Modeling gender counter-stereotypic group behavior: a brief video intervention reduces participation gender gaps on STEM teams

Neil A. Lewis Jr., Cornell University
Denise Sekaquaptewa, University of Michigan
Lorelle A. Meadows, University of Michigan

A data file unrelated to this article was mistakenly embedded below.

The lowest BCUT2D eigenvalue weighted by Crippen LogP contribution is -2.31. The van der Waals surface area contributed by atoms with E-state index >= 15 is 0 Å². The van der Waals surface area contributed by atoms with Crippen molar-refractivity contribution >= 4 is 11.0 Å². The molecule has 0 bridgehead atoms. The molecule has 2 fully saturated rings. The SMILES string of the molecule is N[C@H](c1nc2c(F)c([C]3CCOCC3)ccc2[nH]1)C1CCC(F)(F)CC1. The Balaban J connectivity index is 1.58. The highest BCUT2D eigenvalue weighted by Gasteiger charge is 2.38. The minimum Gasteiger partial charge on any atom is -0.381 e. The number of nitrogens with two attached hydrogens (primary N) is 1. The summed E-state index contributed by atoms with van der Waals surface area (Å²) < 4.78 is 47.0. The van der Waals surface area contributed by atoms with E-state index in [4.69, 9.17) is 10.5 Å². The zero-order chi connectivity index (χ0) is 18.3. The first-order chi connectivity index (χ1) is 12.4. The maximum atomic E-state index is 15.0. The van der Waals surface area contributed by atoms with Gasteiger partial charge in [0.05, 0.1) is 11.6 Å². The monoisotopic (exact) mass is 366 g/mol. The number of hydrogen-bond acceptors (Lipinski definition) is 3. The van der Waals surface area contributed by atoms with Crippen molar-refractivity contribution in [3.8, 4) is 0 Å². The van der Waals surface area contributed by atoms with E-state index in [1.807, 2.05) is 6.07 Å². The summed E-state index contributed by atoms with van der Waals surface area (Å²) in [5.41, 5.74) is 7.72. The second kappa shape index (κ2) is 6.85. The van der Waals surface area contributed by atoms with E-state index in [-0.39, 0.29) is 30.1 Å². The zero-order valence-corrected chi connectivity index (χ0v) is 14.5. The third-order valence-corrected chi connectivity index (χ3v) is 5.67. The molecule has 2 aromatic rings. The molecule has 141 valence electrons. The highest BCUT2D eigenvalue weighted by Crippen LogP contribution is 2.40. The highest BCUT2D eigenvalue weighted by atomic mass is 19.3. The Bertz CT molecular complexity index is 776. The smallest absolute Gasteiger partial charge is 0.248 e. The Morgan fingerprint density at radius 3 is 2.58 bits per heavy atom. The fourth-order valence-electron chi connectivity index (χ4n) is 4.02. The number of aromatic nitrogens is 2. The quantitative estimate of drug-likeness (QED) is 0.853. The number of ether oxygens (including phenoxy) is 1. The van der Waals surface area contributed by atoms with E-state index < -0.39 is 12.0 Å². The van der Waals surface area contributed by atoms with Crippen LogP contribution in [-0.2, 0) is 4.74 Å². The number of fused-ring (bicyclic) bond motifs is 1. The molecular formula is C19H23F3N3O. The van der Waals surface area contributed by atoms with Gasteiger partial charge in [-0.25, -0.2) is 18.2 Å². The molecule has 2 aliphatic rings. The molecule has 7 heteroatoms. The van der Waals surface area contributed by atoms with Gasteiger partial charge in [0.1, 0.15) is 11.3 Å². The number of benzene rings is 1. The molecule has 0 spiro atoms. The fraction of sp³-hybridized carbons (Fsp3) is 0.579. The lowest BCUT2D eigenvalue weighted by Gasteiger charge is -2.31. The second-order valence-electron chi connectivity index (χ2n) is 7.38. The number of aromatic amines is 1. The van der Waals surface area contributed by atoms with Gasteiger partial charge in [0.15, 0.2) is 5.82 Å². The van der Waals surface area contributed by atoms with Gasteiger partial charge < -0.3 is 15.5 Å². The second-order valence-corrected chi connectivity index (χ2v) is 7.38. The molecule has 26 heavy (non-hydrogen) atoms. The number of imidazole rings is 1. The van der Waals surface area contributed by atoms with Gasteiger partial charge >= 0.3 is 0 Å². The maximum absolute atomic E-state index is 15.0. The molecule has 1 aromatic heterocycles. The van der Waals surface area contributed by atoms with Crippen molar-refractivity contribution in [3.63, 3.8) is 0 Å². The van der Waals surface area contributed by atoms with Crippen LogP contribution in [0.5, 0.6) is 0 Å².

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In STEM project group teams, men speak for more time (Meadows and Sekaquaptewa, in: Proceedings of ASEE annual conference, 2011) and engage in more active technical participation than women, which can have negative long-term consequences (Cheryan et al. in Psychol Bull 143:1–35, 2017; Lord et al. in IEEE Trans Educ 54(4):610–618, 2011). In the current study, we tested the effects of a brief counter-stereotypic video intervention on gender gaps in verbal participation on mixed-gender teams of STEM students (N = 143). Participants viewed either a control video of an engineering student team behaving in a gender stereotype-consistent way (men talked longer and presented more technical information than women) in a group presentation and group interview, or a gender counter-stereotypic intervention version (roles reversed) prior to engaging in their own STEM group project task in a laboratory setting. Analysis of video footage of the groups showed that men spoke longer than women in the control condition, but men and women spoke for equal time in the intervention condition. This result was corroborated by participants’ self-report of their verbal participation in their group.